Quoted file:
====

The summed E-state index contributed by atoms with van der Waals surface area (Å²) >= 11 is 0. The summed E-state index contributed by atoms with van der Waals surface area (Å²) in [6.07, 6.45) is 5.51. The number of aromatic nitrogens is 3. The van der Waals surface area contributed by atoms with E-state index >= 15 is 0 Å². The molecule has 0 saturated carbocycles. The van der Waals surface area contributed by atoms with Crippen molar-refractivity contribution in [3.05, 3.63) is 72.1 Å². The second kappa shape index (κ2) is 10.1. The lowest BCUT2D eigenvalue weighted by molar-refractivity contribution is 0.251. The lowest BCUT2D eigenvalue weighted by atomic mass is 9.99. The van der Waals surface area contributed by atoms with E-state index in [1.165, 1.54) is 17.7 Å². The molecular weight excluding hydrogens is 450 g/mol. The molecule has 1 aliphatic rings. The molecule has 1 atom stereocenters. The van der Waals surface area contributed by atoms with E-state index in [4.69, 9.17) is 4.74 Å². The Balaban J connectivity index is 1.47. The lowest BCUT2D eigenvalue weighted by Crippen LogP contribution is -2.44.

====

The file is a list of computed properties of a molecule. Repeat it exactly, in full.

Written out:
The summed E-state index contributed by atoms with van der Waals surface area (Å²) >= 11 is 0. The summed E-state index contributed by atoms with van der Waals surface area (Å²) in [6.07, 6.45) is 5.51. The number of aromatic nitrogens is 3. The van der Waals surface area contributed by atoms with E-state index >= 15 is 0 Å². The molecule has 0 saturated carbocycles. The van der Waals surface area contributed by atoms with Crippen molar-refractivity contribution in [3.05, 3.63) is 72.1 Å². The second kappa shape index (κ2) is 10.1. The lowest BCUT2D eigenvalue weighted by molar-refractivity contribution is 0.251. The lowest BCUT2D eigenvalue weighted by atomic mass is 9.99. The van der Waals surface area contributed by atoms with E-state index in [1.165, 1.54) is 17.7 Å². The molecular weight excluding hydrogens is 450 g/mol. The molecule has 1 aliphatic rings. The molecule has 1 atom stereocenters. The van der Waals surface area contributed by atoms with E-state index in [4.69, 9.17) is 4.74 Å². The Balaban J connectivity index is 1.47. The lowest BCUT2D eigenvalue weighted by Crippen LogP contribution is -2.44.